Other prior-art methods of deoxygenating solutions include the use of certain chemicals, for example sulfur dioxide, but there are subject to important disadvantages. Thus, for example, such chemicals are normally detrimental to the biological systems described in the cited 3,526,578 Patented Sept. 1, 1970 ICC patent application, and/or are so unstable as to make them impractical for normal usage.

Electrochemical methods of removing oxygen have also been employed but, to the best of the knowledge of applicant, such methods have involved the direct action of oxygen with an electrode. Such prior-art electrochemical methods are subject to important disadvantages, one of which is that a long time period is required for the diffusion of oxygen into contact with the electrode.

In view of the above and other factors, it is an object of the present invention to provide an electrochemical method of removing oxygen from solutions in such manner that all traces of oxygen are eliminated rapidly, easily and economically.

A further object is to provide an electrochemical deoxygenation method wherein the reagent is generated in situ, and wherein only small quantities of reagent are required.

A further object is to provide a deoxygenation method wherein no complex mechanical systems are required, the apparatus being instead simple and highly portable.

Another object is to provide a method of effecting electrochemical deoxygenation by use of a redox couple both forms of which are highly soluble in water, the reduced form of which reacts rapidly with oxygen, the oxidized form of which is reducible electrochemically in an aqueous system, which effects deoxygenation rapidly in a pH range suitable for biochemical analysis, and which is nontoxic to biological systems.

A further object is to provide a method of determining microbial populations and activities, etc., and determining enzyme activities and substrate concentrations, by first effecting a substantially complete electrochemical removal of oxygen from the solution, and thereafter effecting a biological analysis electrochemically.

An additional object is to provide a method of determining microbial populations, enzyme activities, etc., by use of two redox couples one of which is patricularly effective in removing electrochemically all traces of oxygen from the solution, and the other of which is particularly effective in the eletcrochemical determination of the rate of an enzyme-catalyzed reaction.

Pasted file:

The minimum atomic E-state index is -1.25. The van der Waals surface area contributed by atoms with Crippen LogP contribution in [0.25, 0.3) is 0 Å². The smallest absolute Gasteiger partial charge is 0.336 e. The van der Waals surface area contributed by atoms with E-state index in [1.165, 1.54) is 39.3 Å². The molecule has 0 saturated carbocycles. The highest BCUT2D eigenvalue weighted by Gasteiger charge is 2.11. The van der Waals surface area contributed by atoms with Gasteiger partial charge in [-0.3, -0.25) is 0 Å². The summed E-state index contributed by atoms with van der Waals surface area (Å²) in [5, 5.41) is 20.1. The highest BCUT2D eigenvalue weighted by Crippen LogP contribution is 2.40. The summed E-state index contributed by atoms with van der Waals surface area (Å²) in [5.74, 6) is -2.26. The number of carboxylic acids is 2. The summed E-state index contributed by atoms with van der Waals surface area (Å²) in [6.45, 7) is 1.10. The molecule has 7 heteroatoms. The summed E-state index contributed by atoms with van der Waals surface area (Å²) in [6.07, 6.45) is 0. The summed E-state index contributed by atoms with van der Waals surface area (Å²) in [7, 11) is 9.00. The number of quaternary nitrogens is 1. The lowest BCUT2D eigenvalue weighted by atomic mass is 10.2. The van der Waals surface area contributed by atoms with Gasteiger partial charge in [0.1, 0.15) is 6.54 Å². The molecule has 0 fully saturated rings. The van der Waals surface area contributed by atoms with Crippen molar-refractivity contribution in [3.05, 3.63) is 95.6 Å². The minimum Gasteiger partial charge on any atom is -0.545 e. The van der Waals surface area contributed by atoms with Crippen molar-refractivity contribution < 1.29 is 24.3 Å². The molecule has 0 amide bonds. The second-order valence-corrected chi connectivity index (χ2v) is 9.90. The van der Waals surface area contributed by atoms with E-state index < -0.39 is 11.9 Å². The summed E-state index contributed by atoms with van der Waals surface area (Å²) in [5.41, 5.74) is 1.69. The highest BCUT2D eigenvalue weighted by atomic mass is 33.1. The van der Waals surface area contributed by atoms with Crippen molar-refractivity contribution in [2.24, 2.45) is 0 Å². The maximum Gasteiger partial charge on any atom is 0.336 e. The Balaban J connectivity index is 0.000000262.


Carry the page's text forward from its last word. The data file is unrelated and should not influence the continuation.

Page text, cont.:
A further object of the invention is to provide a highly improved, simple and effective method of calibrating the electrodes employed in the instrumentation for electrochemical analysis, thereby making it possible to correlate accurately the results of electrochemical determinations made at different times and/or with different electrodes.

For a more detailed understanding of the invention, reference is made to the following description of various embodiments thereof and to the accompanying drawings in which:

FIG. 1 is a view, primarily in vertical section, schematically representing one form of apparatus for use in performing the present method; and

FIG. 2 is a graph showing the percentage of oxygen in the solution, and current flowing through the solution, as plotted against time.

In order to facilitate an understanding of the present method, there will first be described one-form of apparatus for performing the same. Thereafter, the method will be described as employed in deoxygenating solutions in general, following which there will be described the use of the method in removing oxygen prior to effecting electrochemical determinations of microbial populations, enzyme activities, etc. Finally, the method of calibrating electrodes will be set forth.

As used in the present specification and claims, the term solution includes suspensions and emulsions, and also includes relatively pure water and certain other liquids.

Referring to FIG. 1, the apparatus employed in performing the present invention may comprise two three- 3 necked half cells and 11 which are connected together by a suitable joint 12. The chambers 13 and 14 defined by the respective half cells 10 and 11 should, in order to insure against an undesired interchange of reaction products or other substances between the half cells, be separated by a suitable ion exchange membrane 15.

The membrane 15 may comprise, for example, a product of the American Machine & Foundry Company designated AMF-ion Al04 DF anion exchange membrane. The half cells 10 and 11 are preferably formed of glass because such substance effects minimum retention of gas, and because such substance permits maximum inspection of the contained solution or solutions.

Proceeding first to a description of the elements associated with the half cell 10, these include electrodes 17 and 18 which are mounted in chamber 13 by means of a rubber (or other sealing) stopper 19 in one of the three necks, and a third electrode 21 which is mounted in another one of the necks by means of a Teflon (or other suitable) stirring gland 22.